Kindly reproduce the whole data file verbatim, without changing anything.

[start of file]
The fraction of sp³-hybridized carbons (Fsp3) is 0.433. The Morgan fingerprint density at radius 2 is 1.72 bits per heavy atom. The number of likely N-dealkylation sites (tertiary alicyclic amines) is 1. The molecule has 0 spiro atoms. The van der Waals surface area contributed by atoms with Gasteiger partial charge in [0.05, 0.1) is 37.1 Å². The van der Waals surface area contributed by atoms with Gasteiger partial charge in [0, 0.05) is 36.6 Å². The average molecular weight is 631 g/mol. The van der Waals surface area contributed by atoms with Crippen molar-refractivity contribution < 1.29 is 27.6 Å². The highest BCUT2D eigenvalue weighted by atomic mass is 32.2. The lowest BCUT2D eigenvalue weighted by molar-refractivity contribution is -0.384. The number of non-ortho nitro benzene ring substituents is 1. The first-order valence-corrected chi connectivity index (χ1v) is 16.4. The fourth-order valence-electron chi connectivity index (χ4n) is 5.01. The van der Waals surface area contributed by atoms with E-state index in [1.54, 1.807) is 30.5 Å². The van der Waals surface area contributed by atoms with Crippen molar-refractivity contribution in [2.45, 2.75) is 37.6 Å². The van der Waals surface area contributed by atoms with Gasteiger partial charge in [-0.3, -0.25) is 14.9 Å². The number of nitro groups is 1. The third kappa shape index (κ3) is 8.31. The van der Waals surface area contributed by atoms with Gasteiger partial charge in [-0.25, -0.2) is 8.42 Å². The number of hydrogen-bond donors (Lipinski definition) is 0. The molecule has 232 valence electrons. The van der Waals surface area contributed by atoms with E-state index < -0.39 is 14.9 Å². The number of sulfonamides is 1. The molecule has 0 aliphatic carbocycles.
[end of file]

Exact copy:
The fraction of sp³-hybridized carbons (Fsp3) is 0.433. The Morgan fingerprint density at radius 2 is 1.72 bits per heavy atom. The number of likely N-dealkylation sites (tertiary alicyclic amines) is 1. The molecule has 0 spiro atoms. The van der Waals surface area contributed by atoms with Gasteiger partial charge in [0.05, 0.1) is 37.1 Å². The van der Waals surface area contributed by atoms with Gasteiger partial charge in [0, 0.05) is 36.6 Å². The average molecular weight is 631 g/mol. The van der Waals surface area contributed by atoms with Crippen molar-refractivity contribution < 1.29 is 27.6 Å². The highest BCUT2D eigenvalue weighted by atomic mass is 32.2. The lowest BCUT2D eigenvalue weighted by molar-refractivity contribution is -0.384. The number of non-ortho nitro benzene ring substituents is 1. The first-order valence-corrected chi connectivity index (χ1v) is 16.4. The fourth-order valence-electron chi connectivity index (χ4n) is 5.01. The van der Waals surface area contributed by atoms with E-state index in [1.54, 1.807) is 30.5 Å². The van der Waals surface area contributed by atoms with Crippen molar-refractivity contribution in [2.45, 2.75) is 37.6 Å². The van der Waals surface area contributed by atoms with Gasteiger partial charge in [-0.3, -0.25) is 14.9 Å². The number of nitro groups is 1. The third kappa shape index (κ3) is 8.31. The van der Waals surface area contributed by atoms with Gasteiger partial charge in [-0.25, -0.2) is 8.42 Å². The number of hydrogen-bond donors (Lipinski definition) is 0. The molecule has 232 valence electrons. The van der Waals surface area contributed by atoms with E-state index < -0.39 is 14.9 Å². The number of sulfonamides is 1. The molecule has 0 aliphatic carbocycles.